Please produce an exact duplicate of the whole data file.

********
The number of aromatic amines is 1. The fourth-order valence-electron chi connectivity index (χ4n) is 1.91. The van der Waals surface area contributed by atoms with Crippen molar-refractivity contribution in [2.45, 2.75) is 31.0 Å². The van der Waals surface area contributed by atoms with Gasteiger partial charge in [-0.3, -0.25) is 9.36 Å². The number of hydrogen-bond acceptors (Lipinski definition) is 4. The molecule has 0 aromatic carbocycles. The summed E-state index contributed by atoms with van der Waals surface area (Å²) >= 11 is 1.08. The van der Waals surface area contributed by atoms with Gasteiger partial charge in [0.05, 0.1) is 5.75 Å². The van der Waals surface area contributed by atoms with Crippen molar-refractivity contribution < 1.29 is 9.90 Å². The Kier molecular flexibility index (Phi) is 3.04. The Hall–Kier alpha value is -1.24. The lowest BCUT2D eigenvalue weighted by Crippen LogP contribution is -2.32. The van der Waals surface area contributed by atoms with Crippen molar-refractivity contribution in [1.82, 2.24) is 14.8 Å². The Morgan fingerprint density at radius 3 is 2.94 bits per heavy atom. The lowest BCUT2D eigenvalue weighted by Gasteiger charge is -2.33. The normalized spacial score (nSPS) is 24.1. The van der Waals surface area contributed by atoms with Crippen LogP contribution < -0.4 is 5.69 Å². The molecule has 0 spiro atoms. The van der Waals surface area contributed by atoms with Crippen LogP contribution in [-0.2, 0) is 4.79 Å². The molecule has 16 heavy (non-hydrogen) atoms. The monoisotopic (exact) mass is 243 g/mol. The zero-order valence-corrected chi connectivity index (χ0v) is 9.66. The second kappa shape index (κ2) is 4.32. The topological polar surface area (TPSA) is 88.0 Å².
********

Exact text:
The number of aromatic amines is 1. The fourth-order valence-electron chi connectivity index (χ4n) is 1.91. The van der Waals surface area contributed by atoms with Crippen molar-refractivity contribution in [2.45, 2.75) is 31.0 Å². The van der Waals surface area contributed by atoms with Gasteiger partial charge in [-0.3, -0.25) is 9.36 Å². The number of hydrogen-bond acceptors (Lipinski definition) is 4. The molecule has 0 aromatic carbocycles. The summed E-state index contributed by atoms with van der Waals surface area (Å²) >= 11 is 1.08. The van der Waals surface area contributed by atoms with Gasteiger partial charge in [0.05, 0.1) is 5.75 Å². The van der Waals surface area contributed by atoms with Crippen molar-refractivity contribution < 1.29 is 9.90 Å². The Kier molecular flexibility index (Phi) is 3.04. The Hall–Kier alpha value is -1.24. The lowest BCUT2D eigenvalue weighted by Crippen LogP contribution is -2.32. The van der Waals surface area contributed by atoms with Crippen molar-refractivity contribution in [1.82, 2.24) is 14.8 Å². The Morgan fingerprint density at radius 3 is 2.94 bits per heavy atom. The lowest BCUT2D eigenvalue weighted by Gasteiger charge is -2.33. The normalized spacial score (nSPS) is 24.1. The van der Waals surface area contributed by atoms with Crippen LogP contribution < -0.4 is 5.69 Å². The molecule has 0 spiro atoms. The van der Waals surface area contributed by atoms with Crippen LogP contribution in [-0.2, 0) is 4.79 Å². The molecule has 16 heavy (non-hydrogen) atoms. The monoisotopic (exact) mass is 243 g/mol. The zero-order valence-corrected chi connectivity index (χ0v) is 9.66. The second kappa shape index (κ2) is 4.32. The topological polar surface area (TPSA) is 88.0 Å².